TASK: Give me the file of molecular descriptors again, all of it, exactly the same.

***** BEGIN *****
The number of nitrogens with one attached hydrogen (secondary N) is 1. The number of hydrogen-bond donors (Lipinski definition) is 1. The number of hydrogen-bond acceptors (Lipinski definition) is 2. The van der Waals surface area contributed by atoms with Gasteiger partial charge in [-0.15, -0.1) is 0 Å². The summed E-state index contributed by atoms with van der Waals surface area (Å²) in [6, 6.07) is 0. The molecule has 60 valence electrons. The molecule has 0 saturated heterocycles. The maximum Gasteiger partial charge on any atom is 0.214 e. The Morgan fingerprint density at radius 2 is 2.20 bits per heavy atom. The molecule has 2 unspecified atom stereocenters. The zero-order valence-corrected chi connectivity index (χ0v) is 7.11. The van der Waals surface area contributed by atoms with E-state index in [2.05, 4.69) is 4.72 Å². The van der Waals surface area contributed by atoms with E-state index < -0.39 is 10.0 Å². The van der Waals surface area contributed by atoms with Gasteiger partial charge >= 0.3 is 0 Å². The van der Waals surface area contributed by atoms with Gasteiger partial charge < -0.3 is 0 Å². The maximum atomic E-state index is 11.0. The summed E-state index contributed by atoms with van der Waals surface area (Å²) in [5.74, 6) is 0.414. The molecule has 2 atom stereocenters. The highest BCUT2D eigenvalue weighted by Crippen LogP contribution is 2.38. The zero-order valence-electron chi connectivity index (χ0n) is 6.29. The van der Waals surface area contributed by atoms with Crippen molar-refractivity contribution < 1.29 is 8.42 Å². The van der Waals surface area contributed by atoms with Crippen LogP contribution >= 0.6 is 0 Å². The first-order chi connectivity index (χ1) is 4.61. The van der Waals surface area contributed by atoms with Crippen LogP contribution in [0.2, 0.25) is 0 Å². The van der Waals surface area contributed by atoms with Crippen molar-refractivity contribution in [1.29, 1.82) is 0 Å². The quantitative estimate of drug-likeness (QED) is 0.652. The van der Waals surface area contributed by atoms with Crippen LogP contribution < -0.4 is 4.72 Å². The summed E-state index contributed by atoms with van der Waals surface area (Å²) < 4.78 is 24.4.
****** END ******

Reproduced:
The number of nitrogens with one attached hydrogen (secondary N) is 1. The number of hydrogen-bond donors (Lipinski definition) is 1. The number of hydrogen-bond acceptors (Lipinski definition) is 2. The van der Waals surface area contributed by atoms with Gasteiger partial charge in [-0.15, -0.1) is 0 Å². The summed E-state index contributed by atoms with van der Waals surface area (Å²) in [6, 6.07) is 0. The molecule has 60 valence electrons. The molecule has 0 saturated heterocycles. The maximum Gasteiger partial charge on any atom is 0.214 e. The Morgan fingerprint density at radius 2 is 2.20 bits per heavy atom. The molecule has 2 unspecified atom stereocenters. The zero-order valence-corrected chi connectivity index (χ0v) is 7.11. The van der Waals surface area contributed by atoms with E-state index in [2.05, 4.69) is 4.72 Å². The van der Waals surface area contributed by atoms with E-state index < -0.39 is 10.0 Å². The van der Waals surface area contributed by atoms with Gasteiger partial charge >= 0.3 is 0 Å². The van der Waals surface area contributed by atoms with Gasteiger partial charge < -0.3 is 0 Å². The maximum atomic E-state index is 11.0. The summed E-state index contributed by atoms with van der Waals surface area (Å²) in [5.74, 6) is 0.414. The molecule has 2 atom stereocenters. The highest BCUT2D eigenvalue weighted by Crippen LogP contribution is 2.38. The zero-order valence-electron chi connectivity index (χ0n) is 6.29. The van der Waals surface area contributed by atoms with Crippen molar-refractivity contribution < 1.29 is 8.42 Å². The van der Waals surface area contributed by atoms with Crippen LogP contribution >= 0.6 is 0 Å². The first-order chi connectivity index (χ1) is 4.61. The van der Waals surface area contributed by atoms with Crippen LogP contribution in [0.2, 0.25) is 0 Å². The van der Waals surface area contributed by atoms with Crippen molar-refractivity contribution in [1.29, 1.82) is 0 Å². The quantitative estimate of drug-likeness (QED) is 0.652. The van der Waals surface area contributed by atoms with Crippen LogP contribution < -0.4 is 4.72 Å². The summed E-state index contributed by atoms with van der Waals surface area (Å²) < 4.78 is 24.4.